Endochondral bones ossify directly from an embryonic cartilaginous precursor. These are the bones we examine and measure in order to identify land mammal remains. We expect uniformity and consistency in morphology. There is, however, a second category of bone.
"Intermembranous bones form directly from the connective tissue late in embryological development and after birth through intramembranous ossification. Some intermembranous bones, such as the kneecap (patella), are almost always ossified in adult mammals (with minor exceptions). Other intermembranous bones, known as sesamoids, occur only in areas where a tendon passes over a joint, and ossify in irregular and unpredictable patterns.
"The number and shape of intermembranous bones vary greatly within the Mammalia, and are highly taxon-dependent. Humans have only one sesamoid (the pisiform) in the carpus. In many mammals, such bones include the patella and large sesamoids in the manus and pes.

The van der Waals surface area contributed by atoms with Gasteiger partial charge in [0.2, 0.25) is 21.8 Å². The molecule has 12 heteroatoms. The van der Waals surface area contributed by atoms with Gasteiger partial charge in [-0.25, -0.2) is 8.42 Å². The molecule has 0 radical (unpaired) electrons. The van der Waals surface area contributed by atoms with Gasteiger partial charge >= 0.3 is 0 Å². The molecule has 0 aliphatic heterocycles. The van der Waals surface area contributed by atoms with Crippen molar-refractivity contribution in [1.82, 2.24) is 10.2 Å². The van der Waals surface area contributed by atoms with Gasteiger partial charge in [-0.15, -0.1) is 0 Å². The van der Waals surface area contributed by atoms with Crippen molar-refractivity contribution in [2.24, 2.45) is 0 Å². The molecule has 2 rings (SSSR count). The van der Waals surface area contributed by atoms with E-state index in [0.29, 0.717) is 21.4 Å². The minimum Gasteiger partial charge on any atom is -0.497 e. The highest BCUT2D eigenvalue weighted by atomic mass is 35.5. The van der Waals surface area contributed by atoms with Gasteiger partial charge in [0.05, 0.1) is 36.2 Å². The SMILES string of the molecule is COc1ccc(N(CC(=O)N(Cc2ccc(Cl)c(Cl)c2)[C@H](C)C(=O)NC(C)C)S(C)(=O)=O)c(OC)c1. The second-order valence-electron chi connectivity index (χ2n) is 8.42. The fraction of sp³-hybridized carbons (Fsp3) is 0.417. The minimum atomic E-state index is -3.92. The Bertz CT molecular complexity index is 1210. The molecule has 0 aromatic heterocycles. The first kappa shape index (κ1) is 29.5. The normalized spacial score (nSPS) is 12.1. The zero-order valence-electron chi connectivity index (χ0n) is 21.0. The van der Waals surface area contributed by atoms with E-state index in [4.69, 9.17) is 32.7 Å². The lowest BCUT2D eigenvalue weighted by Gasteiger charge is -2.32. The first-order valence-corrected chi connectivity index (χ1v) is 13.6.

"In ungulates, on the other hand, the only [relatively] large sesamoid element is the patella. The sesamoids in the manus or pes are small nodular ossifications in the digital flexor tendons, both at the metapodial-phalangeal joint and the distal interphalangeal joint; suids have as many as 13 sesamoids in the manus alone."
adapted from Kristina R. Raymond and Donald R. Prothero
Palaeo-Electronica (March 2010)
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